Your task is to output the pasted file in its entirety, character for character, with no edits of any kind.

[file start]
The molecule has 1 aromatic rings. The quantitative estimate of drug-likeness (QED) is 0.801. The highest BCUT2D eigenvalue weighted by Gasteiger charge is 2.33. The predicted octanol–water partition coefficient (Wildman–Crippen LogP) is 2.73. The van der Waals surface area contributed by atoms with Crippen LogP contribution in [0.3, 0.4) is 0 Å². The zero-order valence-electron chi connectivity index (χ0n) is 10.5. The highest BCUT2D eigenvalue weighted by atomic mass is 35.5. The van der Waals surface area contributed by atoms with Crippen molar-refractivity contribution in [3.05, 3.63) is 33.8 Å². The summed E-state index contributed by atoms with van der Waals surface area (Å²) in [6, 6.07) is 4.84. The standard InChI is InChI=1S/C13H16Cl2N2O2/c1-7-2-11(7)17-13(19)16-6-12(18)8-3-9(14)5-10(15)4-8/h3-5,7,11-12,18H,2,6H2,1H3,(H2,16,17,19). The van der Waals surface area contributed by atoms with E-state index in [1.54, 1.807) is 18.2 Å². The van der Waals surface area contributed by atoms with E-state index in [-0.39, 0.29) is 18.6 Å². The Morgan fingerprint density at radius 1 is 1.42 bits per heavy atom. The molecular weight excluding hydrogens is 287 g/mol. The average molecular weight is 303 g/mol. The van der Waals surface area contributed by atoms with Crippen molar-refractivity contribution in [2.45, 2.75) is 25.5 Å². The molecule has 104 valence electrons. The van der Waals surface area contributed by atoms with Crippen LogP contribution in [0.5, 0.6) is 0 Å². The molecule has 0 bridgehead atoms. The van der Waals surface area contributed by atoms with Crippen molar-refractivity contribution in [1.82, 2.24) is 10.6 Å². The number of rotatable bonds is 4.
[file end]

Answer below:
The molecule has 1 aromatic rings. The quantitative estimate of drug-likeness (QED) is 0.801. The highest BCUT2D eigenvalue weighted by Gasteiger charge is 2.33. The predicted octanol–water partition coefficient (Wildman–Crippen LogP) is 2.73. The van der Waals surface area contributed by atoms with Crippen LogP contribution in [0.3, 0.4) is 0 Å². The zero-order valence-electron chi connectivity index (χ0n) is 10.5. The highest BCUT2D eigenvalue weighted by atomic mass is 35.5. The van der Waals surface area contributed by atoms with Crippen molar-refractivity contribution in [3.05, 3.63) is 33.8 Å². The summed E-state index contributed by atoms with van der Waals surface area (Å²) in [6, 6.07) is 4.84. The standard InChI is InChI=1S/C13H16Cl2N2O2/c1-7-2-11(7)17-13(19)16-6-12(18)8-3-9(14)5-10(15)4-8/h3-5,7,11-12,18H,2,6H2,1H3,(H2,16,17,19). The van der Waals surface area contributed by atoms with E-state index in [1.54, 1.807) is 18.2 Å². The van der Waals surface area contributed by atoms with E-state index in [-0.39, 0.29) is 18.6 Å². The Morgan fingerprint density at radius 1 is 1.42 bits per heavy atom. The molecular weight excluding hydrogens is 287 g/mol. The average molecular weight is 303 g/mol. The van der Waals surface area contributed by atoms with Crippen molar-refractivity contribution in [2.45, 2.75) is 25.5 Å². The molecule has 104 valence electrons. The van der Waals surface area contributed by atoms with Crippen LogP contribution in [0.5, 0.6) is 0 Å². The molecule has 0 bridgehead atoms. The van der Waals surface area contributed by atoms with Crippen molar-refractivity contribution in [1.82, 2.24) is 10.6 Å². The number of rotatable bonds is 4.